The proximate matter of the sacraments consists in the application of the remote matter to the person receiving the sacrament. For Extreme Unction the remote matter is the Oil of the Sick. The proximate matter is the action of anointing with the holy oils. In the different rites of the Church and even in the history of the Roman rite there have been different anointings, indicating the purification of the sins committed with each of the senses. The traditional Roman ritual contains the anointing and order fixed by the tradition of the Roman Church, namely the anointing of the two organs, right first followed by the left, in the order: eyes, ears, nostrils, lips, hands and feet. The anointing of the loins is no longer practiced, as it once was, and both the ritual and the traditional Canon Law ask that it be omitted.
It is quite clear from this variation in the history and rites of the Church that Christ did not institute the remote matter in a determined way, but rather in a general way, as an external anointing of the body, symbolizing and producing the interior anointing of the soul by the grace of the sacrament. Thus it is that the Code of Canon Law states that any one anointing on any one sense, or in any one part of the body, suffices for the validity of the sacrament (Canon 947 in the 1917 Code and Canon 1000 in the 1983 Code). Consequently there can be no doubt that the omission of the anointings on the hands and the feet does not invalidate the administration of the sacrament.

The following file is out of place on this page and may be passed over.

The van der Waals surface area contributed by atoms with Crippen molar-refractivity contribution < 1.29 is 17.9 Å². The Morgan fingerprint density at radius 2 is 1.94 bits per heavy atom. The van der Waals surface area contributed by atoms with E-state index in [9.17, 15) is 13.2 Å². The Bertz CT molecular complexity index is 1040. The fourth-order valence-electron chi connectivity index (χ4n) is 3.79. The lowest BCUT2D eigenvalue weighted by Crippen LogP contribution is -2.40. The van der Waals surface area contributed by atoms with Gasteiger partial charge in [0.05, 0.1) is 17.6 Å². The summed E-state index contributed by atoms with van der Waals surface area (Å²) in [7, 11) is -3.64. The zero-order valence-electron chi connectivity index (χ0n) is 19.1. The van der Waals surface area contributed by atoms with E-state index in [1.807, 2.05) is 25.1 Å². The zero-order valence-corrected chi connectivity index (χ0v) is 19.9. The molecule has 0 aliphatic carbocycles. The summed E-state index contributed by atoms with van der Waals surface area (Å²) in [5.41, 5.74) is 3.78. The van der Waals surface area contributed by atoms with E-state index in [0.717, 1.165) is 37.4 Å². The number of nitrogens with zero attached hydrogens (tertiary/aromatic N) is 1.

The question of the lawful administration of the sacrament is quite different. A distinction has to be made between the case of necessity, or the urgent case, in which there is only time for one anointing, as the person is at the immediate moment of death. In such a situation, the anointing, according to the traditional rite, must be done on the forehead, as containing all the other senses. However, if time remains afterwards, the priest is to go back and then perform all the other anointings that were omitted, for the sake of integrity.